Rosalynn Carter's family disclosed Tuesday that the former first lady has dementia, a condition that afflicts millions of Americans.
The family said she remains at home with her husband, former President Jimmy Carter, and visits with loved ones, according to a statement released via the Carter Center.
The family emphasized the former first lady's work to reduce the stigma around mental health during her time in the White House and in the decades that have followed.
"One in 10 older Americans have dementia, a condition that affects overall mental health," the statement said. "We recognize, as she did more than half a century ago, that stigma is often a barrier that keeps individuals and their families from seeking and getting much-needed support. We hope sharing our family's news will increase important conversations at kitchen tables and in doctor’s offices around the country."
Here's what to know about dementia, its causes and how it's related to Alzheimer's disease.
Is there a cure for dementia? Dementia is difficult and costly to diagnose. It’s even harder to study.
What is dementia? What are symptoms?
Dementia describes symptoms that generally include loss of memory and thinking and social abilities that can affect everyday activities. Carter's family disclosed few specifics about her condition.
Symptoms vary depending on the cause of dementia. Common symptoms include memory loss and difficulty communicating, reasoning, problem-solving, handling complex tasks and planning. Some lose coordination and experience confusion or disorientation.
Though about 1 in 3 adults ages 85 and older have some form of dementia, it is not a normal part of aging, according to the National Institute on Aging. Many people live into their 90s and beyond without the condition.
Though dementia generally involves memory loss, the symptoms can have several causes.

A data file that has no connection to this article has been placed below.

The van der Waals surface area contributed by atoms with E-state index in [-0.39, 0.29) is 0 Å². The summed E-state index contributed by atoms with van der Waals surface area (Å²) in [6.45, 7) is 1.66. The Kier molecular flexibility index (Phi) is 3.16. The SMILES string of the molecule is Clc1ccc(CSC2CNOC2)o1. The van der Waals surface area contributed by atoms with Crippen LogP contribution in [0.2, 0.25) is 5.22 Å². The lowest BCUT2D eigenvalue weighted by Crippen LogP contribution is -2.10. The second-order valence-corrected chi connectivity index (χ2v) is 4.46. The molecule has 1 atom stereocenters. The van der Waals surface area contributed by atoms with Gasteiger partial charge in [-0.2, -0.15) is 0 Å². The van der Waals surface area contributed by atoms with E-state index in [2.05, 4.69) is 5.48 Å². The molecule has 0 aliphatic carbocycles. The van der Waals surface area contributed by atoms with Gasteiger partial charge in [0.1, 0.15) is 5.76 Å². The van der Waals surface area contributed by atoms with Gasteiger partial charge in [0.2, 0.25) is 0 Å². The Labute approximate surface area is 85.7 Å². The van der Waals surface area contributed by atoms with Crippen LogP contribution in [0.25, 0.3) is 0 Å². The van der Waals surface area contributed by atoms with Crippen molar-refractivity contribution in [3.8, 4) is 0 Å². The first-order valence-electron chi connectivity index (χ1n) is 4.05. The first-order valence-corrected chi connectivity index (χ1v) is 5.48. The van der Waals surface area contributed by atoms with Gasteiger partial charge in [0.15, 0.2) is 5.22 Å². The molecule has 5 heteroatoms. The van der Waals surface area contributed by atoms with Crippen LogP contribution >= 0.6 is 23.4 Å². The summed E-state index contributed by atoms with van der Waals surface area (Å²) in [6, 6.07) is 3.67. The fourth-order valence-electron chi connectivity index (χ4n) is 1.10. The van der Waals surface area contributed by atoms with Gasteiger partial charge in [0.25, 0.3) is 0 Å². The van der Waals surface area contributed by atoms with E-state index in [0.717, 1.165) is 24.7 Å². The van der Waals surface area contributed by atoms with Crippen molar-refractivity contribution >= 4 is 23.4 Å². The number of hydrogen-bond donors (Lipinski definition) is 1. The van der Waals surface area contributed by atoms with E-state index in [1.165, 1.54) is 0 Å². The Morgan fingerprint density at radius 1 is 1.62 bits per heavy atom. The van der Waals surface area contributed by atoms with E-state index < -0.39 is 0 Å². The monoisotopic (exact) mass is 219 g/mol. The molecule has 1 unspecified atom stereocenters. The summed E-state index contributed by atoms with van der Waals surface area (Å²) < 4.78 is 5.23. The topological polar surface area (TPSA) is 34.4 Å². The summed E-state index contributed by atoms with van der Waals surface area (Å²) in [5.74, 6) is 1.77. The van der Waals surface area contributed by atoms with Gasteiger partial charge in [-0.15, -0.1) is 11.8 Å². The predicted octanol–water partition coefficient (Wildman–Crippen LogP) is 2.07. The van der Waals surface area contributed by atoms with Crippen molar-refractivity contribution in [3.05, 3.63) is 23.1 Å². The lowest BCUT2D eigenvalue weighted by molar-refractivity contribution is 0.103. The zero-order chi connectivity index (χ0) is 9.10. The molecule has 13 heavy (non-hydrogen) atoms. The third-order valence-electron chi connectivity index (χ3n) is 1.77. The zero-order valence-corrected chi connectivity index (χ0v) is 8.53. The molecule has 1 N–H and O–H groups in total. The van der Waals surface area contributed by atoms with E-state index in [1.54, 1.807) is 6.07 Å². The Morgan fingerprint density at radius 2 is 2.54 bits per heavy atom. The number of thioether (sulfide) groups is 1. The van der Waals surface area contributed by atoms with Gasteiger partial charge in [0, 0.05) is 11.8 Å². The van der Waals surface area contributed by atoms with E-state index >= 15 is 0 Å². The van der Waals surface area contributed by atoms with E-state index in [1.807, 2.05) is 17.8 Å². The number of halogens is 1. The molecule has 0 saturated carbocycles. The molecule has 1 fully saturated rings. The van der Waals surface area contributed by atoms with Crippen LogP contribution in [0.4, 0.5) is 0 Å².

What are the causes of dementia?
Several diseases that cause dementia, some of them related to aging. Some are rare genetic conditions.
Alzheimer's disease is the most common type of dementia that deteriorates memory and thinking. More than 6 million Americans live with Alzheimer's disease, according to the Alzheimer's Association, including about 1 in 9 people over age 65.
According to the Alzheimer's Association and the Mayo Clinic, other forms of nonreversible dementia include:
Vascular dementia, which is caused when blood vessels to the brain are damaged.
Lewy body dementia, which describes a type of protein found in the brains of some people with dementia, including Parkinson's disease and some Alzheimer's patients.
Frontotemporal dementia, which describes a group of disorders and often involves the loss of brain cells and connections in the frontal and temporal lobes of the brain. This type of dementia is linked to behavior and personality changes as well as difficulty understanding language.
Other conditions linked to dementia include Huntington's disease, Parkinson's disease and Creutzfeldt-Jakob disease, which is part of a group of rare fatal brain disorders known as prion diseases.
Frontotemporal dementia: What is it? Causes, symptoms, treatments
Dementia and Alzheimer's disease
Alzheimer's disease is characterized by proteins that form plaques and tangles in the brains of patients. Alzheimer’s is a degenerative brain disease the damages and kills brain cells. Memory and thinking lapses worsen as the disease advances.
A small percentage of cases are believed to be cause by a genetic mutation that can be inherited and in some cases trigger memory and thinking loss in younger adults. Another inherited gene, called apolipoprotein E4, increases the risk but does not guarantee someone will develop the disease later in life.
Pharmaceutical companies have spent hundreds of million of dollars on drugs that seek to either clear or prevent the growth of the abnormal plaques and tangles that form in the brains of patients.
In January, Eisai and Biogen received FDA approval to sell Leqembi for patients in the early stages of Alzheimer's disease. In 2021, Biogen's Aduhelm was the first to gain approval based on studies that delivered mixed results − an approval that prompted investigations from two U.S. House committees.
This article originally appeared on USA TODAY: Rosalynn Carter dementia: Signs, symptoms, causes and link Alzheimer's